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SBD Global/July 25, 2013/Finance
F1 Uses British Tax Loophole To Pay Only $1.5M In Corporate Tax On Revenue Of $1.5B
Published July 25, 2013
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U.K. RELIEF: In London, Simon Cass reported the standard rate of cooperation tax in the U.K. is 24% of a company’s profit. But F1 "has slashed its tax bill" by taking out £2.5B ($3.8B) worth of loans from offshore companies within the group. The interest on the loans, which amounted to £387.7M in '11, "is tax deductible and thus F1 has managed to engineer a mammoth saving in the U.K." The flotation prospectus states that F1 has "an efficient tax position," adding, "The group’s tax charge is materially dependent on the amount of U.K. tax relief available to it for interest expense on certain intra-group loans. We expect our aggregate cash tax payments to remain broadly consistent with prior years" (DAILY MAIL, 7/24).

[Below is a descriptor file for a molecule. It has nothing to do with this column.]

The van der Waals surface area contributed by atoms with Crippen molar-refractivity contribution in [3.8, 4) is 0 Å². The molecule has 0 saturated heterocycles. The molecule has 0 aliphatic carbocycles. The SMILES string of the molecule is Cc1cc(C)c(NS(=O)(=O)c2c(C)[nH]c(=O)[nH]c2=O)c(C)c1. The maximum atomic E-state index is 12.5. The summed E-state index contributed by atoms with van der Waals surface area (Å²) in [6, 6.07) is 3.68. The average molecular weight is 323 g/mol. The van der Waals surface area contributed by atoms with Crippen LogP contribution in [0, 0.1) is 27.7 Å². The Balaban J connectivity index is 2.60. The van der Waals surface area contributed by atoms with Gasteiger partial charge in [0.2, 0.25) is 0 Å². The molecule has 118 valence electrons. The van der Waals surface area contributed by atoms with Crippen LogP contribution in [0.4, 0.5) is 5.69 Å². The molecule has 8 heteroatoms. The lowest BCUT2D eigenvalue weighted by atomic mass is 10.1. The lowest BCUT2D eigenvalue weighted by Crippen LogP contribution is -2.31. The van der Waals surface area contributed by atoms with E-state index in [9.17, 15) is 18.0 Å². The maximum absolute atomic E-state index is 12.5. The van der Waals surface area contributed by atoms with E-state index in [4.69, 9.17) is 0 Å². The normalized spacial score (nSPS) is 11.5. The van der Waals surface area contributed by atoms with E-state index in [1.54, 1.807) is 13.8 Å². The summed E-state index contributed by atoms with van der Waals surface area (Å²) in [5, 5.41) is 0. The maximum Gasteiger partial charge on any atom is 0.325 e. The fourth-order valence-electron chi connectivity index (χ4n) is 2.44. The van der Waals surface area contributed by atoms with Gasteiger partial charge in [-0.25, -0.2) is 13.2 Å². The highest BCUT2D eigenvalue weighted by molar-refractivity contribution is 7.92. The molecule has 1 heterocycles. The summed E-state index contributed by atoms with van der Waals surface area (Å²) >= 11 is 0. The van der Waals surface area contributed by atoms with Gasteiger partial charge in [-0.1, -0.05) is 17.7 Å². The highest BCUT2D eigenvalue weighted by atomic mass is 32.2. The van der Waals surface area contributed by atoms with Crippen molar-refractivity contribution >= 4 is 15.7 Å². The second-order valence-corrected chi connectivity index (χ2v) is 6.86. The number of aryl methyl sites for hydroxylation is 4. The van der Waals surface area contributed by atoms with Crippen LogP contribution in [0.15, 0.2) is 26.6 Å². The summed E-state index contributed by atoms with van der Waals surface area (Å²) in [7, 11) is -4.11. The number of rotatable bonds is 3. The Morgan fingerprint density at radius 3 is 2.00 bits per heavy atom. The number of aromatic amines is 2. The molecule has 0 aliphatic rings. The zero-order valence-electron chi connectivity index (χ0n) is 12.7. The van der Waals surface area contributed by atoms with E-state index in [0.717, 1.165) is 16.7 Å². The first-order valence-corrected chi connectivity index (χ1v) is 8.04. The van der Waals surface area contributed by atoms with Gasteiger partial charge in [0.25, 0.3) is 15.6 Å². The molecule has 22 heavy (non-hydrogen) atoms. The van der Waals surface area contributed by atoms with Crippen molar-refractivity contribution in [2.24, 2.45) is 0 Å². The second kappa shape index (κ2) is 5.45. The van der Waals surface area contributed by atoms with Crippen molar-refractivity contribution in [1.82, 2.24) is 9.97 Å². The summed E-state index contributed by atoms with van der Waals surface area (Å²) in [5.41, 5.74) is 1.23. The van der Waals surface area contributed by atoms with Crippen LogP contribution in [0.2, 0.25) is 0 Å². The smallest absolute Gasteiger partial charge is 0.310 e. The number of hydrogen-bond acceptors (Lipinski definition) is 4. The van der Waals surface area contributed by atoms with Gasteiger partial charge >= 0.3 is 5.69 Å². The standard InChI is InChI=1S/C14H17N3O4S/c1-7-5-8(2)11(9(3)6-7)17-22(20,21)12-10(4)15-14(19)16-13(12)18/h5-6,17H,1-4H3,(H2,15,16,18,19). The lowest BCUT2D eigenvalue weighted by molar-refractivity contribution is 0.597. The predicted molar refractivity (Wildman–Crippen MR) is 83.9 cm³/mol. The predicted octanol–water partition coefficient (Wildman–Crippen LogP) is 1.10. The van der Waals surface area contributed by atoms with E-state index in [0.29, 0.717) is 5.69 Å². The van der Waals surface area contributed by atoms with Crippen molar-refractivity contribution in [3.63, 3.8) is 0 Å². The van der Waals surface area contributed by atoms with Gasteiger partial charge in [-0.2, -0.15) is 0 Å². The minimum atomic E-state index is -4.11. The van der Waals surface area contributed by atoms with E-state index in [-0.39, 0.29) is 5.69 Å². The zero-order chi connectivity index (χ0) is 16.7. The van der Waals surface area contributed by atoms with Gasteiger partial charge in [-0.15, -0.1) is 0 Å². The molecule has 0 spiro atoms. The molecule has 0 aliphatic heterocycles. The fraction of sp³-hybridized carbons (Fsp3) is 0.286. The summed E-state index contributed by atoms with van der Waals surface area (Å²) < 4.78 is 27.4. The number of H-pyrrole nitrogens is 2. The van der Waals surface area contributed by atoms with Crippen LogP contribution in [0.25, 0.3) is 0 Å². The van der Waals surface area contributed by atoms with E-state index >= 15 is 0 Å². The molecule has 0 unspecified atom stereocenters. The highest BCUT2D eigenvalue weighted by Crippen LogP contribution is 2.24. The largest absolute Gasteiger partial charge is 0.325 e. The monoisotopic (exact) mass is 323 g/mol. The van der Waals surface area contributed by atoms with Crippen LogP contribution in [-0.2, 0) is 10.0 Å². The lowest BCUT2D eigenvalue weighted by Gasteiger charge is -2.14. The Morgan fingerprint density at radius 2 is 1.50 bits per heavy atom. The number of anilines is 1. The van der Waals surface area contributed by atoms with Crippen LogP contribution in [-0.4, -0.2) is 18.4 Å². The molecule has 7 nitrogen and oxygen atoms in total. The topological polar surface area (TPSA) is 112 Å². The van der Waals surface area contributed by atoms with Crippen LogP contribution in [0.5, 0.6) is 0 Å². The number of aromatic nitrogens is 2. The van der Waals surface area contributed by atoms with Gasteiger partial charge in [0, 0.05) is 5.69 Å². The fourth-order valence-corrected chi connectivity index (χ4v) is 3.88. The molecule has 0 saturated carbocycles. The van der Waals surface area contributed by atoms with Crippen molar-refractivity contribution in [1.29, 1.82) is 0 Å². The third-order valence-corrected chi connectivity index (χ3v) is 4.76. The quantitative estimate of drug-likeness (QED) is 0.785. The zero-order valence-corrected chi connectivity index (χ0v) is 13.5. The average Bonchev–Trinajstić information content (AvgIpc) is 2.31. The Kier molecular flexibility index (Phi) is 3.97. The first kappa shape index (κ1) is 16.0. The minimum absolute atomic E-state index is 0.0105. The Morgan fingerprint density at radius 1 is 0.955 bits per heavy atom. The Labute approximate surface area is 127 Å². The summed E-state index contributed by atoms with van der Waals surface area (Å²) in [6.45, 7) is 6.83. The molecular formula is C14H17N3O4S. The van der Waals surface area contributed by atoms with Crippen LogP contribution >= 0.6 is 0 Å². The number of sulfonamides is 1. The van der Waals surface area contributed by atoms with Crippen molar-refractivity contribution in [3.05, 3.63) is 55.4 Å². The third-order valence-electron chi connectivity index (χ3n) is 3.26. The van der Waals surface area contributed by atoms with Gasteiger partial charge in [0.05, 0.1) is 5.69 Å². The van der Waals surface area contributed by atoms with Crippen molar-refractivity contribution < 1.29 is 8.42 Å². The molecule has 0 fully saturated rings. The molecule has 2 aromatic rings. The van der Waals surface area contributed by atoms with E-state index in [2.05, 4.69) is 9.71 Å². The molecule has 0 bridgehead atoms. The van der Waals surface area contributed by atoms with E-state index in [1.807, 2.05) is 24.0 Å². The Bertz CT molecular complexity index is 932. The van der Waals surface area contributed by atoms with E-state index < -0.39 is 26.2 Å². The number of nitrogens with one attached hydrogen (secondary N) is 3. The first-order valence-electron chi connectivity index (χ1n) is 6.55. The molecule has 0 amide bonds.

POLITICAL WAR: Also in London, Kevin Eason reported F1 "could now join a roll of shame that includes Starbucks and Google, who have been targets for the anger of politicians." British PM David Cameron "is waging a campaign against corporate tax avoiders while the Organisation for Economic Co-operation and Development is also pushing countries to update their tax laws to pull companies into line." Although these fresh revelations "will damage F1’s standing at a time when anger is growing at multinationals that deliberately avoid paying tax, it could perversely attract investors looking for smart ways to spend their money on highly profitable businesses with very low tax liabilities." It remains to be seen whether British motorsport "will also suffer embarrassment from the revelations." The government "has latched onto F1 and motor sport as a world leader in technology with a raft of proposals to develop the industry and push export growth." It is estimated that 3,500 businesses employing about 40,000 people generate motorsport sales worth £7B ($10.8B) (LONDON TIMES, 7/24).